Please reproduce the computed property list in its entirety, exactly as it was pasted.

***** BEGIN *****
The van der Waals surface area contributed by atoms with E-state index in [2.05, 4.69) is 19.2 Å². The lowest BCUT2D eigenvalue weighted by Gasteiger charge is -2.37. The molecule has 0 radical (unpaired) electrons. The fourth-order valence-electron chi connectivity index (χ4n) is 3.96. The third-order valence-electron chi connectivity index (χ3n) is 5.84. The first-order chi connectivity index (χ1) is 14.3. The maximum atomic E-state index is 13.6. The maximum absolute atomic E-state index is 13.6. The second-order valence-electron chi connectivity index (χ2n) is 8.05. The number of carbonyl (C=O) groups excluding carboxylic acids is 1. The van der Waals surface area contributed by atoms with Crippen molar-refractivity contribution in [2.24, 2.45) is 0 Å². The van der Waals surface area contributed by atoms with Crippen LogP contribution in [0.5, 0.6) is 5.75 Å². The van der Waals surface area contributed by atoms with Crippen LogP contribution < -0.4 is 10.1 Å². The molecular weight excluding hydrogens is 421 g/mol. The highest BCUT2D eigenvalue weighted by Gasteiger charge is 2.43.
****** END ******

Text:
The van der Waals surface area contributed by atoms with E-state index in [2.05, 4.69) is 19.2 Å². The lowest BCUT2D eigenvalue weighted by Gasteiger charge is -2.37. The molecule has 0 radical (unpaired) electrons. The fourth-order valence-electron chi connectivity index (χ4n) is 3.96. The third-order valence-electron chi connectivity index (χ3n) is 5.84. The first-order chi connectivity index (χ1) is 14.3. The maximum atomic E-state index is 13.6. The maximum absolute atomic E-state index is 13.6. The second-order valence-electron chi connectivity index (χ2n) is 8.05. The number of carbonyl (C=O) groups excluding carboxylic acids is 1. The van der Waals surface area contributed by atoms with Crippen molar-refractivity contribution in [2.24, 2.45) is 0 Å². The van der Waals surface area contributed by atoms with Crippen LogP contribution in [0.5, 0.6) is 5.75 Å². The van der Waals surface area contributed by atoms with Crippen LogP contribution < -0.4 is 10.1 Å². The molecular weight excluding hydrogens is 421 g/mol. The highest BCUT2D eigenvalue weighted by Gasteiger charge is 2.43.